The Lubitsch Touch

Following The Film Foundation and MoMA’s 2018 restoration of Rosita, J. Hoberman said in a New York Times review, “There are films that are lost or so deteriorated that they take on the quality of a holy grail. ‘Rosita’ (1923), the first American movie by the German director Ernst Lubitsch, is one.”

We will be playing that holy grail as a part of our Festival of Preservation with an introduction from MoMA’s Film Curator, Dave Kehr. This kind of restoration is likely what comes to mind for most people when they hear “preservation,” as written about by the UCLA archives:

Rosita was digitally restored in a two-year process from a 35mm dupe acetate negative, made in the 1960s from a nitrate print that had survived in the Soviet Union. Also scanned was a missing reel of 10 minutes, previously unseen in the 16mm print downs in circulation. The images were cleaned up and tinted digitally, dramatically improving the viewing experience of the film. New English-language intertitles were reconstructed from the translated Russian titles, augmented by texts from the Swedish and German censorship records, while the style was copied from the single reel of Rosita, preserved by the Mary Pickford estate. A new score was created by musicologist Gillian Anderson from original music cue sheets that survive at the George Eastman Museum. Watching the film, I realized that Rosita has not only been undervalued by film historians—probably due to the lack of access—but it is also a major work that really ties together Lubitsch’s historical epics in Germany with his romantic American comedies.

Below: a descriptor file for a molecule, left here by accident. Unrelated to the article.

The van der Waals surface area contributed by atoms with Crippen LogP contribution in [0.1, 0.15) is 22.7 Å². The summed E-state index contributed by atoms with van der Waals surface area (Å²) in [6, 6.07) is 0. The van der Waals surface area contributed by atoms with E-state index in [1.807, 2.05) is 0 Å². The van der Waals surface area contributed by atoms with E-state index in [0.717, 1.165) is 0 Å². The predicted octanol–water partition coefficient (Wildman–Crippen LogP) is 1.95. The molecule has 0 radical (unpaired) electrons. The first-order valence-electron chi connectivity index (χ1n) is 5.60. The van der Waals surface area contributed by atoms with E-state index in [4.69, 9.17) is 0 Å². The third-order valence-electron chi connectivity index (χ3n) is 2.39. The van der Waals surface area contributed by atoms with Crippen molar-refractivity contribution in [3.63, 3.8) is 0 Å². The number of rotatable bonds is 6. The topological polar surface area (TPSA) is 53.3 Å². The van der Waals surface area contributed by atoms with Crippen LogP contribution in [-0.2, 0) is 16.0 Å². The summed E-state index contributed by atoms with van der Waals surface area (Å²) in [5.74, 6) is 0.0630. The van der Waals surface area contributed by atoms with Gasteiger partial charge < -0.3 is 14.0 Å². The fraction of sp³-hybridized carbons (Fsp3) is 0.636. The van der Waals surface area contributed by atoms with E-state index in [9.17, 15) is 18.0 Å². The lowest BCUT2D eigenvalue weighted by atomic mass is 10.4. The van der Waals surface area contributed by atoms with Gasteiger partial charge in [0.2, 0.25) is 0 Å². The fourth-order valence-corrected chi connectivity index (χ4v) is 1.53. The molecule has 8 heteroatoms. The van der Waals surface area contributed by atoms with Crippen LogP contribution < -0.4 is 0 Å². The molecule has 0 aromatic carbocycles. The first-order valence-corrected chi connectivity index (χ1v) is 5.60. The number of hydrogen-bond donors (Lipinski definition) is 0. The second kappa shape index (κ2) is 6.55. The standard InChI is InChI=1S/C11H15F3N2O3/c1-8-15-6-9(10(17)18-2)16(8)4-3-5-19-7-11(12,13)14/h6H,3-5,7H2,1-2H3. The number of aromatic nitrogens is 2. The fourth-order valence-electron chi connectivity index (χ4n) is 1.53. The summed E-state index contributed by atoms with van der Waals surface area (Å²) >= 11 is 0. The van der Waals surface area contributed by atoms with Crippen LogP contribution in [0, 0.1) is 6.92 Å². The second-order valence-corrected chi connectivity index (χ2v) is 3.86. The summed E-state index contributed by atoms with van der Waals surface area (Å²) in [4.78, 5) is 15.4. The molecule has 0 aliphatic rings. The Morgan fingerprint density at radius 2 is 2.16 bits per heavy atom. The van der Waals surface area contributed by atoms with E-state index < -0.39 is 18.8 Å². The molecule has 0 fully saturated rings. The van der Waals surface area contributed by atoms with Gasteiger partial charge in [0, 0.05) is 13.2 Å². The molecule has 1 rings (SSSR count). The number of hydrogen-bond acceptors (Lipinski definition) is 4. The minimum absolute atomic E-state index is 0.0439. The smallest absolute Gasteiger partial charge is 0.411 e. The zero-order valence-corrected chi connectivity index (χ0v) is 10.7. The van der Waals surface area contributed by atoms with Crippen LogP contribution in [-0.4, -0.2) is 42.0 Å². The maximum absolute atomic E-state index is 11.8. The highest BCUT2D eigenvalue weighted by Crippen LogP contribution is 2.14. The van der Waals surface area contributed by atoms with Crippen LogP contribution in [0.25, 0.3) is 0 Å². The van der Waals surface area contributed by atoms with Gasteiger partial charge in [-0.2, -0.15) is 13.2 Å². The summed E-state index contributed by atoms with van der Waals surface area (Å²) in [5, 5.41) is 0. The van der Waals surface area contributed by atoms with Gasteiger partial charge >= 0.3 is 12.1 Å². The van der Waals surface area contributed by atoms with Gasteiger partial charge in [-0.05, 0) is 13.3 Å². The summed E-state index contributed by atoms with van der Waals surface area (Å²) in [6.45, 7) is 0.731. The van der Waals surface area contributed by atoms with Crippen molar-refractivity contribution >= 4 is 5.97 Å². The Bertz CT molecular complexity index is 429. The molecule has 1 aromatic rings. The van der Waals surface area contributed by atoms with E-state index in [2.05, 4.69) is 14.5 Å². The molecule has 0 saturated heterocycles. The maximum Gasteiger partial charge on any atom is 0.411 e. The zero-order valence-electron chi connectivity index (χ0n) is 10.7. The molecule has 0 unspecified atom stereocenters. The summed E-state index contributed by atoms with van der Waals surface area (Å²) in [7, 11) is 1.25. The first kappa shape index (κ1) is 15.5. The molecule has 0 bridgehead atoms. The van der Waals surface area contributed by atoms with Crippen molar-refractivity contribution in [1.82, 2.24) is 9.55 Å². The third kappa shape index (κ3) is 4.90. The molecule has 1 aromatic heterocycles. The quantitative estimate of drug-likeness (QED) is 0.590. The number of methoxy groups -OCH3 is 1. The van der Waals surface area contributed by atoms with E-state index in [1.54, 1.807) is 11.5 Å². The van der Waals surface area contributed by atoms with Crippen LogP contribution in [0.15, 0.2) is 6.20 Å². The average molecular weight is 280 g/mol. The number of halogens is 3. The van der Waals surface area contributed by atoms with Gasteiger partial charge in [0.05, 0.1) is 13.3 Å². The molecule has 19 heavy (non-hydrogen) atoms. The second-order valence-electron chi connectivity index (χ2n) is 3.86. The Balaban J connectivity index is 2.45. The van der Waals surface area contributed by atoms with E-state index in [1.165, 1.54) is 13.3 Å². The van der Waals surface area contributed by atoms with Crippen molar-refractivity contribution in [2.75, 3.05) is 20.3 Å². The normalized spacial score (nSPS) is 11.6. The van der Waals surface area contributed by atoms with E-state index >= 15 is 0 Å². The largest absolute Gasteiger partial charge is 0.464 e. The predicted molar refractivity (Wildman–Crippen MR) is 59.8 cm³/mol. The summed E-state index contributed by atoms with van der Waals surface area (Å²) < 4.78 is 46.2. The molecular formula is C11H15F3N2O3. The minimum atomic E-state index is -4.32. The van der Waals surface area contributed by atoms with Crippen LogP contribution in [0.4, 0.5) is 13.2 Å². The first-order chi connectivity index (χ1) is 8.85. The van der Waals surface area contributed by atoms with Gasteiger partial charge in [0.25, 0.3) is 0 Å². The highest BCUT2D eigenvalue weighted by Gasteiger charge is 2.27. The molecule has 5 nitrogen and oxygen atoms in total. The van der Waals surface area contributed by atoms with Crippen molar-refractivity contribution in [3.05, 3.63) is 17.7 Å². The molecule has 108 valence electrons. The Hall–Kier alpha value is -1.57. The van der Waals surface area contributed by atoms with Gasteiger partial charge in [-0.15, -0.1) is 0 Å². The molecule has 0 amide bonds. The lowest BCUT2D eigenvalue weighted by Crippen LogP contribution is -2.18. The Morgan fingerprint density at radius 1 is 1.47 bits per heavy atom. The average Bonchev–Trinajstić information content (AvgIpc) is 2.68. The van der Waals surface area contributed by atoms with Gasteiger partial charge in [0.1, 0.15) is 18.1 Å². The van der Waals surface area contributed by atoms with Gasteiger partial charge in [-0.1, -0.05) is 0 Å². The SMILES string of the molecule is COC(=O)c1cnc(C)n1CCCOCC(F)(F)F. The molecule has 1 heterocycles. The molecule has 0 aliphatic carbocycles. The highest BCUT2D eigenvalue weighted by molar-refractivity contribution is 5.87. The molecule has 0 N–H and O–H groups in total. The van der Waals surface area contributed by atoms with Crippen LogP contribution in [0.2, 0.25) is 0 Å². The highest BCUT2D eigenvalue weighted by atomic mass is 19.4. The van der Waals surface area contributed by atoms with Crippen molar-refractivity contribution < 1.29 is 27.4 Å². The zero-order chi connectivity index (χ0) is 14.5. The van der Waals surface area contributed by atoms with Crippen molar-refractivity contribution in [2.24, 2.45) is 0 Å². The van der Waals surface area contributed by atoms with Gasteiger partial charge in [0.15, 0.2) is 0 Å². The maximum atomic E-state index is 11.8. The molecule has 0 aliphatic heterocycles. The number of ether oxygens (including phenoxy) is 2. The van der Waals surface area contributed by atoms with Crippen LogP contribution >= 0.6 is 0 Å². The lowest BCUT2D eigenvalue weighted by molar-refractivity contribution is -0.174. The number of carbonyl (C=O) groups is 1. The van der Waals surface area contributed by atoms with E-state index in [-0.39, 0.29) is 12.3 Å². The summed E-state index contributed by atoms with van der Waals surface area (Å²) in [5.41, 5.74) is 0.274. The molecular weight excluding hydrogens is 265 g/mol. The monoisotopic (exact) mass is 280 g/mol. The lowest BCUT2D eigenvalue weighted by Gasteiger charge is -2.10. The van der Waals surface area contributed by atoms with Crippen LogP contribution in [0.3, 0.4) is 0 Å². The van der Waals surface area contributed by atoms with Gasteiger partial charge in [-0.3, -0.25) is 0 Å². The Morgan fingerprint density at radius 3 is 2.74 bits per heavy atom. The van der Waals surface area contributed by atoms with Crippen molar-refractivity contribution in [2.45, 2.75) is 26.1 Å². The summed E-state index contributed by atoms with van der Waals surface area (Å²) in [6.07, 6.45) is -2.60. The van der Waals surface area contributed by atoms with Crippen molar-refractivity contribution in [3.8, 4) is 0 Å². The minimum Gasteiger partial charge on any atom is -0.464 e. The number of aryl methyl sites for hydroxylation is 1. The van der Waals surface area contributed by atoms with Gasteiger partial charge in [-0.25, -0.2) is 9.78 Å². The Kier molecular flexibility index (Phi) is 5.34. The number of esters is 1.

This 2018 restoration provided access to the film for the first time since its original release. Read the full piece from the UCLA Archives here.

Image from the Mary Pickford Foundation

Filmmakers from the early days of Hollywood have long cited Lubitsch and as one of the most defining figures of modern cinema. A.O. Scott wrote an article on “the Lubitsch touch” for The New York Times, opening with this anecdote:

A famous sign on the wall in Billy Wilder’s office asked, ”What would Lubitsch have done?” Wilder meant the question as a tribute to Ernst Lubitsch, his master, mentor and sometime boss — a comic filmmaker whose elegant and effortless command represented, to Wilder and many others, the apogee of cinematic wit, sophistication and technical precision.